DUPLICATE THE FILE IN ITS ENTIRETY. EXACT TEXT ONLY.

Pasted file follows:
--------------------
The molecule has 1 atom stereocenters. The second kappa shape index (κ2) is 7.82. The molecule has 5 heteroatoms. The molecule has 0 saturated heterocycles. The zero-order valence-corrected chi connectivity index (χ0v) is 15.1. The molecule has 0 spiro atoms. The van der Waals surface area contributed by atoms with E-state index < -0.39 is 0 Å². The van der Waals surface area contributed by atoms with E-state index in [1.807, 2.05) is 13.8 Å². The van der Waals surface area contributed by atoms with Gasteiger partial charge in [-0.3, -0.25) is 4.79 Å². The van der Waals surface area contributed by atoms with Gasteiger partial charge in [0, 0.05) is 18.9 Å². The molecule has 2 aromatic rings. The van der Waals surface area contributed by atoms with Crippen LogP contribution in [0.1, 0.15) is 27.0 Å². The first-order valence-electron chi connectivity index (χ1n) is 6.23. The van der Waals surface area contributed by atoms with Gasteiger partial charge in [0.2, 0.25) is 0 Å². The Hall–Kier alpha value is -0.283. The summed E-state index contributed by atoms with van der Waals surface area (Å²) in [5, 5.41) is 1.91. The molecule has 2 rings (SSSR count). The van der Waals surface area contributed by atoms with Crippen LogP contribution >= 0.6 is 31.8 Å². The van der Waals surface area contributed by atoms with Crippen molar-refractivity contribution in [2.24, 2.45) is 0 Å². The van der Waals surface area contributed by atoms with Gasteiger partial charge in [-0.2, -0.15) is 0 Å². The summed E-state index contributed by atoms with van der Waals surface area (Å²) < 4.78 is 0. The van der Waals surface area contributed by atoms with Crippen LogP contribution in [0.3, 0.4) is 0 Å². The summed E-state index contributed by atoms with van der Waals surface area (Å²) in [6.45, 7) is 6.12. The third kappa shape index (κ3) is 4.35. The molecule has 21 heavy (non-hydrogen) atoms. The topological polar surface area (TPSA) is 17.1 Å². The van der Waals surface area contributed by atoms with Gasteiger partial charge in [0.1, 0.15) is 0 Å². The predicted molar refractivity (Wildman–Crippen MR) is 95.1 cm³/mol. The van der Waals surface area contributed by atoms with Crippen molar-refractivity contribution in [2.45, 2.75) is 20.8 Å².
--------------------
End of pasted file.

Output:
The molecule has 1 atom stereocenters. The second kappa shape index (κ2) is 7.82. The molecule has 5 heteroatoms. The molecule has 0 saturated heterocycles. The zero-order valence-corrected chi connectivity index (χ0v) is 15.1. The molecule has 0 spiro atoms. The van der Waals surface area contributed by atoms with E-state index < -0.39 is 0 Å². The van der Waals surface area contributed by atoms with E-state index in [1.807, 2.05) is 13.8 Å². The van der Waals surface area contributed by atoms with Gasteiger partial charge in [-0.3, -0.25) is 4.79 Å². The van der Waals surface area contributed by atoms with Gasteiger partial charge in [0, 0.05) is 18.9 Å². The molecule has 2 aromatic rings. The van der Waals surface area contributed by atoms with Crippen LogP contribution in [0.1, 0.15) is 27.0 Å². The first-order valence-electron chi connectivity index (χ1n) is 6.23. The van der Waals surface area contributed by atoms with Gasteiger partial charge in [0.2, 0.25) is 0 Å². The Hall–Kier alpha value is -0.283. The summed E-state index contributed by atoms with van der Waals surface area (Å²) in [5, 5.41) is 1.91. The molecule has 2 rings (SSSR count). The van der Waals surface area contributed by atoms with Crippen LogP contribution >= 0.6 is 31.8 Å². The van der Waals surface area contributed by atoms with Crippen molar-refractivity contribution in [2.24, 2.45) is 0 Å². The van der Waals surface area contributed by atoms with Gasteiger partial charge in [-0.2, -0.15) is 0 Å². The summed E-state index contributed by atoms with van der Waals surface area (Å²) < 4.78 is 0. The van der Waals surface area contributed by atoms with Crippen LogP contribution in [0.3, 0.4) is 0 Å². The summed E-state index contributed by atoms with van der Waals surface area (Å²) in [6.45, 7) is 6.12. The third kappa shape index (κ3) is 4.35. The molecule has 21 heavy (non-hydrogen) atoms. The topological polar surface area (TPSA) is 17.1 Å². The van der Waals surface area contributed by atoms with Gasteiger partial charge in [0.1, 0.15) is 0 Å². The predicted molar refractivity (Wildman–Crippen MR) is 95.1 cm³/mol. The van der Waals surface area contributed by atoms with Crippen molar-refractivity contribution in [2.45, 2.75) is 20.8 Å².